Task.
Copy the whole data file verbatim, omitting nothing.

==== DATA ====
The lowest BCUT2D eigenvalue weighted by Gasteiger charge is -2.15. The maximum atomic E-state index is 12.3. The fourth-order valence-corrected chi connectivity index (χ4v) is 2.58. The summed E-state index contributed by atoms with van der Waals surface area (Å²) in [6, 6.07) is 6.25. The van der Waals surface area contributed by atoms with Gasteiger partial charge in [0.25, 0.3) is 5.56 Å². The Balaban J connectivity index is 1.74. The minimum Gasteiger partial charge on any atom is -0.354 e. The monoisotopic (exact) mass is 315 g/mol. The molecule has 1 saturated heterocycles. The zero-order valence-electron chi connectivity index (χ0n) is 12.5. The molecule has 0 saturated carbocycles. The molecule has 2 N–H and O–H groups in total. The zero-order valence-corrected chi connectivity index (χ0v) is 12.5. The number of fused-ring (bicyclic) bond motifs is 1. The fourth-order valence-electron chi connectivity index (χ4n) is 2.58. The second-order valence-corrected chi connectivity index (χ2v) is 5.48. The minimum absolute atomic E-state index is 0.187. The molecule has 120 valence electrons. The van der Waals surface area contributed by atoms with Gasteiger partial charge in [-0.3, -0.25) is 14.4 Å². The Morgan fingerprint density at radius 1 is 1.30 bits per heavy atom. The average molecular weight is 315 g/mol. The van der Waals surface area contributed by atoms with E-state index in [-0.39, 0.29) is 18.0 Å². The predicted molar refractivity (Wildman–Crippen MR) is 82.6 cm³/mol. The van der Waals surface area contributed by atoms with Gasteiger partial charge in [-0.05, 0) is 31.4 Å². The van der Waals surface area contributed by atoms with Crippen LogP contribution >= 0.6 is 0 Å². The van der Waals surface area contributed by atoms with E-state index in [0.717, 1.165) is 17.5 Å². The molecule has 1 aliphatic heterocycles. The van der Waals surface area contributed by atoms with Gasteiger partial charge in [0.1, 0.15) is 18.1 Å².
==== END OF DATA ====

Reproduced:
The lowest BCUT2D eigenvalue weighted by Gasteiger charge is -2.15. The maximum atomic E-state index is 12.3. The fourth-order valence-corrected chi connectivity index (χ4v) is 2.58. The summed E-state index contributed by atoms with van der Waals surface area (Å²) in [6, 6.07) is 6.25. The van der Waals surface area contributed by atoms with Gasteiger partial charge in [0.25, 0.3) is 5.56 Å². The Balaban J connectivity index is 1.74. The minimum Gasteiger partial charge on any atom is -0.354 e. The monoisotopic (exact) mass is 315 g/mol. The molecule has 1 saturated heterocycles. The zero-order valence-electron chi connectivity index (χ0n) is 12.5. The molecule has 0 saturated carbocycles. The molecule has 2 N–H and O–H groups in total. The zero-order valence-corrected chi connectivity index (χ0v) is 12.5. The number of fused-ring (bicyclic) bond motifs is 1. The fourth-order valence-electron chi connectivity index (χ4n) is 2.58. The second-order valence-corrected chi connectivity index (χ2v) is 5.48. The minimum absolute atomic E-state index is 0.187. The molecule has 120 valence electrons. The van der Waals surface area contributed by atoms with Gasteiger partial charge in [-0.3, -0.25) is 14.4 Å². The Morgan fingerprint density at radius 1 is 1.30 bits per heavy atom. The average molecular weight is 315 g/mol. The van der Waals surface area contributed by atoms with E-state index in [-0.39, 0.29) is 18.0 Å². The predicted molar refractivity (Wildman–Crippen MR) is 82.6 cm³/mol. The van der Waals surface area contributed by atoms with Gasteiger partial charge in [-0.05, 0) is 31.4 Å². The van der Waals surface area contributed by atoms with Crippen LogP contribution >= 0.6 is 0 Å². The van der Waals surface area contributed by atoms with E-state index in [0.717, 1.165) is 17.5 Å². The molecule has 1 aliphatic heterocycles. The van der Waals surface area contributed by atoms with Gasteiger partial charge in [0.1, 0.15) is 18.1 Å².